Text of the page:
Commission Looks At Privatization

A former Mayor of Manhattan made the statement that "the City can do it cheeper because we do not have to make a profit." This is not a true statement because private business does not buy trucks that sleep three.

Now the City of Manhattan is looking into letting private business take over many City services. At Tuesday nights meeting the Commissioners received a report on Privatization by Diane Stoddard, Assistant City Manager.

Most of the report was a copy of the "Privatization - Lessons Learned by State and Local Governments by the House Republican Task Force on Privatization.

Part of the report centered on what Indianapolis, Ind. has done with privatization. Here are a few of the items:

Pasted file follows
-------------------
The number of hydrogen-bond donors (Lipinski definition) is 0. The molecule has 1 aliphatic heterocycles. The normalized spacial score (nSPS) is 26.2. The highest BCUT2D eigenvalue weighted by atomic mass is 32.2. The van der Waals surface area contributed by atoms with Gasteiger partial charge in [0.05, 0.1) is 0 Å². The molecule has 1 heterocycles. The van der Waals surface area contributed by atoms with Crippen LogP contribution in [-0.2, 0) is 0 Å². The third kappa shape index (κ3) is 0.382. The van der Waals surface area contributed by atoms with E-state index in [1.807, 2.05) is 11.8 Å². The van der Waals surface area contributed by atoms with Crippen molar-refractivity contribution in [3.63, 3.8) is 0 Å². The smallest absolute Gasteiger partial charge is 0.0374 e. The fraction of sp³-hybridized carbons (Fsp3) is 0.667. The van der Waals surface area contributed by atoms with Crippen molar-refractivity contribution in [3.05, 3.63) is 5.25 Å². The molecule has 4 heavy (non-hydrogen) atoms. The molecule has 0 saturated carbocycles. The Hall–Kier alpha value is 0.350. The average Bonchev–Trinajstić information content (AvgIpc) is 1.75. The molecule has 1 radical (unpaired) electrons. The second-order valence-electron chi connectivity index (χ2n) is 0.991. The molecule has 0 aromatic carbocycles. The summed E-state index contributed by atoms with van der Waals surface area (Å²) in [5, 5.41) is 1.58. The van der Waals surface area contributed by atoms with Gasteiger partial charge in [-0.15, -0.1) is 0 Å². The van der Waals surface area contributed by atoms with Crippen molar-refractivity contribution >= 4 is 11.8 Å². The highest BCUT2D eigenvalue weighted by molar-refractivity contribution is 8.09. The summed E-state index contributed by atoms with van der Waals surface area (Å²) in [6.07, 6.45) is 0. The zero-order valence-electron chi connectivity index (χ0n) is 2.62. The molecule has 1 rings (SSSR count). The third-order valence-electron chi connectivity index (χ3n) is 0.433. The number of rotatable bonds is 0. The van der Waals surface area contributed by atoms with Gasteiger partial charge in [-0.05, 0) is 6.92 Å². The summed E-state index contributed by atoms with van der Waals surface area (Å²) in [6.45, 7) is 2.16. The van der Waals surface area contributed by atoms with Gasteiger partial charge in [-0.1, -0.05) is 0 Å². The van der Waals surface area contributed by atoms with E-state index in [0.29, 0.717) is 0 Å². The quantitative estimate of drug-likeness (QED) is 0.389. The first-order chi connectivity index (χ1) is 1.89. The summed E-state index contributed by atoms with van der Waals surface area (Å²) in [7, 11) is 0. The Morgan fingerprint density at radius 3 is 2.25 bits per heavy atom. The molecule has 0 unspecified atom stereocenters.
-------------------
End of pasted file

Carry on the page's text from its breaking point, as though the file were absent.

Wastewater Treatment: Estimated $65 million cost savings between 1994 and 1998. Estimated cost savings represent a 42 percent savings over government provision of service.

Increased capacity to treat effluent with fewer staff.

Improved effluent quality.

Better maintenance program resulted in improved equipment reliability.

Combined sewer overflows reduced by 50%.

Street Maintenance: Estimated $700,000 in cost saving between 1992 and 1996.

Estimated costsavings represented a 30-percent savings over previous costs.

Increased chuckhole crew daily productivity by 68 percent.

A 200-percent annual average increase in lane miles repaired (cracks sealed) between 1993 and 1996.

They also saved $105 million between 1995 and 2004 by privatization of the Airport.

The Manhattan City Commission wants to start looking at privatization by August.